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Expand chart
Data: Investing.com; Chart: Axios Visuals

As the Brexit saga has twisted and turned this year, traders look to have taken their bets on how it will unfold to a new forum: the Euro/British pound currency pair.

The latest: As Prime Minister Boris Johnson has been foiled in his stated attempts to take the U.K. out of the eurozone by any means necessary, traders have pushed the pound to its strongest level in five months against the euro.

Why it matters: Both the pound and euro would be weaker if Britain left the EU with no deal, but the pound would be expected to see more selling, which helped drag the currency to its weakest since 1985 against the dollar last month.

  • The consistent buying of the pound and selling of the euro — a nearly 10% move in the pair — as uncertainty has grown about whether Johnson's plan will succeed indicates "investors have priced-out no-deal Brexit," strategists at Bank of America Merrill Lynch wrote in a recent note to clients.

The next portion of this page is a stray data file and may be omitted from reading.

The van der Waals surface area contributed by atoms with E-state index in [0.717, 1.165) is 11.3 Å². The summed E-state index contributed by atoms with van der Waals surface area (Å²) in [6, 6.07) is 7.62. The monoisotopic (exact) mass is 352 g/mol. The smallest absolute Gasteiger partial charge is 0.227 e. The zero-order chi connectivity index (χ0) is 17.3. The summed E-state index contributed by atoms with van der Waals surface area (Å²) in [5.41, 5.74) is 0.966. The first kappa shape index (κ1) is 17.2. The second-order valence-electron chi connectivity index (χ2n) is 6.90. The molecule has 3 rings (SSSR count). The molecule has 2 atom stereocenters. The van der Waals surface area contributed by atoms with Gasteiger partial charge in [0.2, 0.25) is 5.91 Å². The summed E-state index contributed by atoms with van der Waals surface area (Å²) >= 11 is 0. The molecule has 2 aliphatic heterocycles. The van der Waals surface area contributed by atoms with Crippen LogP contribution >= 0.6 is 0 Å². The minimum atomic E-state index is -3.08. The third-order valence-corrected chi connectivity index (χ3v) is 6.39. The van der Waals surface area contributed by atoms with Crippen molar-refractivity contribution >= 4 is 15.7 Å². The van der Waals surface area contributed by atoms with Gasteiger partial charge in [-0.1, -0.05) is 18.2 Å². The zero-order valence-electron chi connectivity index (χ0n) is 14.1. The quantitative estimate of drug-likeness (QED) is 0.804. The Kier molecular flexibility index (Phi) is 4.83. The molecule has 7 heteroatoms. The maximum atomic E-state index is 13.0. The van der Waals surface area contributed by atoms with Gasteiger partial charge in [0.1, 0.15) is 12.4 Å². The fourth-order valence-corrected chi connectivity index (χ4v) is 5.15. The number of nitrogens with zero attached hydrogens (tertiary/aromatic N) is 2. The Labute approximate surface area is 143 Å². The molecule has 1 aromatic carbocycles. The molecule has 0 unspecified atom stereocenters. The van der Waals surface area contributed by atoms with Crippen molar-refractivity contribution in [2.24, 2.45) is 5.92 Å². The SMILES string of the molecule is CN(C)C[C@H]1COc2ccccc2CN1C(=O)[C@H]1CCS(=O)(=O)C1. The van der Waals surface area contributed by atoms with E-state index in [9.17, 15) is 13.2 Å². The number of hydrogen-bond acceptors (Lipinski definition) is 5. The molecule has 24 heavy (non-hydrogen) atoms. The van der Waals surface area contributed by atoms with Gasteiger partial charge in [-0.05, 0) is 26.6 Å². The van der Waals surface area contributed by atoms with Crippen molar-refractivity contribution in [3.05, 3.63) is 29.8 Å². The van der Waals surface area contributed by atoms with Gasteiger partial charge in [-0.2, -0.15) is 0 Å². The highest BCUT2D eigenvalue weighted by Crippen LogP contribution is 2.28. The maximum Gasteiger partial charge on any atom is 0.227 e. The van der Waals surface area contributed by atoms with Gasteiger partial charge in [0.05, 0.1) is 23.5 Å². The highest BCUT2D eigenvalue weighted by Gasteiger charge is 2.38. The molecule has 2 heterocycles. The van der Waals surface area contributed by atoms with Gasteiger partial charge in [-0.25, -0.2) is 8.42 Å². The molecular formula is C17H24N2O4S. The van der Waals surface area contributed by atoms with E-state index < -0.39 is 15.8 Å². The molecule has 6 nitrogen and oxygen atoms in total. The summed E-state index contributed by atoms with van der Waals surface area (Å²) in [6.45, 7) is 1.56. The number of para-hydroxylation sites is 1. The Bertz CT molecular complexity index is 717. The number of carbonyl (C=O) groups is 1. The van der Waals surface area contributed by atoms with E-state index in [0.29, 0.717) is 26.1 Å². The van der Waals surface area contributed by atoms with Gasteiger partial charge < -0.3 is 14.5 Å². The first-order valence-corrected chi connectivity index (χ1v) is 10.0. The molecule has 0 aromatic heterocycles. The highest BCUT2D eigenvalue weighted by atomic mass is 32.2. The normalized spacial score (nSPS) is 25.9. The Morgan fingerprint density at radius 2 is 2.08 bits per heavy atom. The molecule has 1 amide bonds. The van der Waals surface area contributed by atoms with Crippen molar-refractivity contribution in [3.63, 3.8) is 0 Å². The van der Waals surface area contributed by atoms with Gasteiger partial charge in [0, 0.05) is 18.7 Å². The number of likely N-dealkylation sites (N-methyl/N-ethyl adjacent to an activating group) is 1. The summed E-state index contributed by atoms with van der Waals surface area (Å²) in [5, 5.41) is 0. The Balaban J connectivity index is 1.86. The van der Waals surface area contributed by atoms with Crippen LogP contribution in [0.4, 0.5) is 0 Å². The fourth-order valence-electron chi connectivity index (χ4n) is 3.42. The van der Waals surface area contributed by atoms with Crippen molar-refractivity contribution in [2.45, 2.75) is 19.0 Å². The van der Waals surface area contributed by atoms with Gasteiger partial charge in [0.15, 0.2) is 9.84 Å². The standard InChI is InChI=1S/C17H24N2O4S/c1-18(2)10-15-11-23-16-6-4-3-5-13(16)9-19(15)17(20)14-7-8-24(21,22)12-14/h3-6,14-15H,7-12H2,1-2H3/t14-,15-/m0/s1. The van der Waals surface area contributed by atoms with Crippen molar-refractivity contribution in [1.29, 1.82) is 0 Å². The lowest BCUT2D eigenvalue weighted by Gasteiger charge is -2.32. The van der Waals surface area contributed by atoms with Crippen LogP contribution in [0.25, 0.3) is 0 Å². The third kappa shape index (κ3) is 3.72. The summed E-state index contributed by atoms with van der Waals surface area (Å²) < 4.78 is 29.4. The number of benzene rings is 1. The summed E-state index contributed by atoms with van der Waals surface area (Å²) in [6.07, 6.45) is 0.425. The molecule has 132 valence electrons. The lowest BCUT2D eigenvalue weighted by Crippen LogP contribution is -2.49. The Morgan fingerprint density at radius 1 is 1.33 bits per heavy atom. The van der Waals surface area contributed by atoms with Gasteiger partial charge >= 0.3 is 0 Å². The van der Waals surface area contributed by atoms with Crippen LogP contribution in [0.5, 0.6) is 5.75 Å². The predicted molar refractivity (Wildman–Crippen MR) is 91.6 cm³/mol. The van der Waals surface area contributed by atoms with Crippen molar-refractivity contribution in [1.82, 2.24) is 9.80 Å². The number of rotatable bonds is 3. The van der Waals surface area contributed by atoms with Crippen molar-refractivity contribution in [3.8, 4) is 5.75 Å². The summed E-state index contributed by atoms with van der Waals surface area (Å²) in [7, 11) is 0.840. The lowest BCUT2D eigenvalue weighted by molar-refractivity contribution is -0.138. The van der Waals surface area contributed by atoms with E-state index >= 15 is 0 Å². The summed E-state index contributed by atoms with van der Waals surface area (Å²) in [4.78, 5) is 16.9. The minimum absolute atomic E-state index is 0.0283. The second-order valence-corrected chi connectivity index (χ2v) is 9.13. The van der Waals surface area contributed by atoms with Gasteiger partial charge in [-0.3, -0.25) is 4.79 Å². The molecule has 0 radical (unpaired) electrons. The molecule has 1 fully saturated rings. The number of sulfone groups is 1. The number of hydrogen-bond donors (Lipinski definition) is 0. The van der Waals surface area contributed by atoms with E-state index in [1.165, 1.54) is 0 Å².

Go deeper: British pound remains strong despite Brexit drama

Go deeper

Ina Fried, author of Login
14 mins ago - Economy & Business

The pandemic isn't slowing tech

Illustration: Eniola Odetunde/Axios

Thursday's deluge of Big Tech earnings reports showed one thing pretty clearly: COVID-19 may be bad in all sorts of ways, but it's not slowing down the largest tech companies. If anything, it's helping some companies, like Amazon and Apple.

Yes, but: With the pandemic once again worsening in the U.S. and Europe, it's not clear how long the tech industry's winning streak can last.

Texas early voting surpasses 2016's total turnout

Early voting in Austin earlier this month. Photo: Sergio Flores/Getty Images

Texas' early and mail-in voting totals for the 2020 election have surpassed the state's total voter turnout in 2016, with 9,009,850 ballots already cast compared to 8,969,226 in the last presidential cycle.

Why it matters: The state's 38 Electoral College votes are in play — and could deliver a knockout blow for Joe Biden over President Trump — despite the fact that it hasn't backed a Democrat for president since 1976.

Wall Street braces for more turbulence ahead of Election Day

Illustration: Eniola Odetunde/Axios

Wall Street is digging in for a potentially rocky period as Election Day gets closer.

Why it matters: Investors are facing a "three-headed monster," Brian Belski, chief investment strategist at BMO Capital Markets, tells Axios — a worsening pandemic, an economic stimulus package in limbo, and an imminent election.